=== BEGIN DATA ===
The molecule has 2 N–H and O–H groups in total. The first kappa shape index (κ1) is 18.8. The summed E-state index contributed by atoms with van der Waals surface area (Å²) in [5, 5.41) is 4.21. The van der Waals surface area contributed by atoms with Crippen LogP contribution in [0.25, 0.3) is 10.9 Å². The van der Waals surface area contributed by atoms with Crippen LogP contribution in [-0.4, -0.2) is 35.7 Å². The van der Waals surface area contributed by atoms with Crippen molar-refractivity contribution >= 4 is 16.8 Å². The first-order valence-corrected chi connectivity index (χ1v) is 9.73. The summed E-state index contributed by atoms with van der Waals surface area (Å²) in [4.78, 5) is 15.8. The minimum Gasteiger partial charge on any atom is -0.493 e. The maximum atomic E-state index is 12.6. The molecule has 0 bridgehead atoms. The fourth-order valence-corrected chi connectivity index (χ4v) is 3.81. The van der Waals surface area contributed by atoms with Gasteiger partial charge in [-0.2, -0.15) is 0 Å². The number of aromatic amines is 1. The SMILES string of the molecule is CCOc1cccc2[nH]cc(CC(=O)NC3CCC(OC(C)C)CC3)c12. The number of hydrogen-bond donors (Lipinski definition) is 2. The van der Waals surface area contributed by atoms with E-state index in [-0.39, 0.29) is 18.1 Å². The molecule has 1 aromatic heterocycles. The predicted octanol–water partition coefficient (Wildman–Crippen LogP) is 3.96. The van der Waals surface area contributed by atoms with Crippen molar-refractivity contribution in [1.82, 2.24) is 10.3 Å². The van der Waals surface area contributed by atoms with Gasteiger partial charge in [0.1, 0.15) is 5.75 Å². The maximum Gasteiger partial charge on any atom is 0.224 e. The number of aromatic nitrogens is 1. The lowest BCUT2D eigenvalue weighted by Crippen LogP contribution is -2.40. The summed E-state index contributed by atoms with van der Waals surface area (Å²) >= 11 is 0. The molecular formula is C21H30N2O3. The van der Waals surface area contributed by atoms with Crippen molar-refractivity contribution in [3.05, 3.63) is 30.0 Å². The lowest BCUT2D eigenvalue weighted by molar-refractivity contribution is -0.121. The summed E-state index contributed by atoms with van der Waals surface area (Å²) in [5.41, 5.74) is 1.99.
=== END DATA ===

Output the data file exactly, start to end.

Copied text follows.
The molecule has 2 N–H and O–H groups in total. The first kappa shape index (κ1) is 18.8. The summed E-state index contributed by atoms with van der Waals surface area (Å²) in [5, 5.41) is 4.21. The van der Waals surface area contributed by atoms with Crippen LogP contribution in [0.25, 0.3) is 10.9 Å². The van der Waals surface area contributed by atoms with Crippen LogP contribution in [-0.4, -0.2) is 35.7 Å². The van der Waals surface area contributed by atoms with Crippen molar-refractivity contribution >= 4 is 16.8 Å². The first-order valence-corrected chi connectivity index (χ1v) is 9.73. The summed E-state index contributed by atoms with van der Waals surface area (Å²) in [4.78, 5) is 15.8. The minimum Gasteiger partial charge on any atom is -0.493 e. The maximum atomic E-state index is 12.6. The molecule has 0 bridgehead atoms. The fourth-order valence-corrected chi connectivity index (χ4v) is 3.81. The van der Waals surface area contributed by atoms with Gasteiger partial charge in [-0.2, -0.15) is 0 Å². The number of aromatic amines is 1. The SMILES string of the molecule is CCOc1cccc2[nH]cc(CC(=O)NC3CCC(OC(C)C)CC3)c12. The number of hydrogen-bond donors (Lipinski definition) is 2. The van der Waals surface area contributed by atoms with E-state index in [-0.39, 0.29) is 18.1 Å². The molecule has 1 aromatic heterocycles. The predicted octanol–water partition coefficient (Wildman–Crippen LogP) is 3.96. The van der Waals surface area contributed by atoms with Crippen molar-refractivity contribution in [1.82, 2.24) is 10.3 Å². The van der Waals surface area contributed by atoms with Gasteiger partial charge in [0.1, 0.15) is 5.75 Å². The maximum Gasteiger partial charge on any atom is 0.224 e. The number of aromatic nitrogens is 1. The lowest BCUT2D eigenvalue weighted by Crippen LogP contribution is -2.40. The summed E-state index contributed by atoms with van der Waals surface area (Å²) >= 11 is 0. The molecular formula is C21H30N2O3. The van der Waals surface area contributed by atoms with Crippen molar-refractivity contribution in [3.05, 3.63) is 30.0 Å². The lowest BCUT2D eigenvalue weighted by molar-refractivity contribution is -0.121. The summed E-state index contributed by atoms with van der Waals surface area (Å²) in [5.41, 5.74) is 1.99.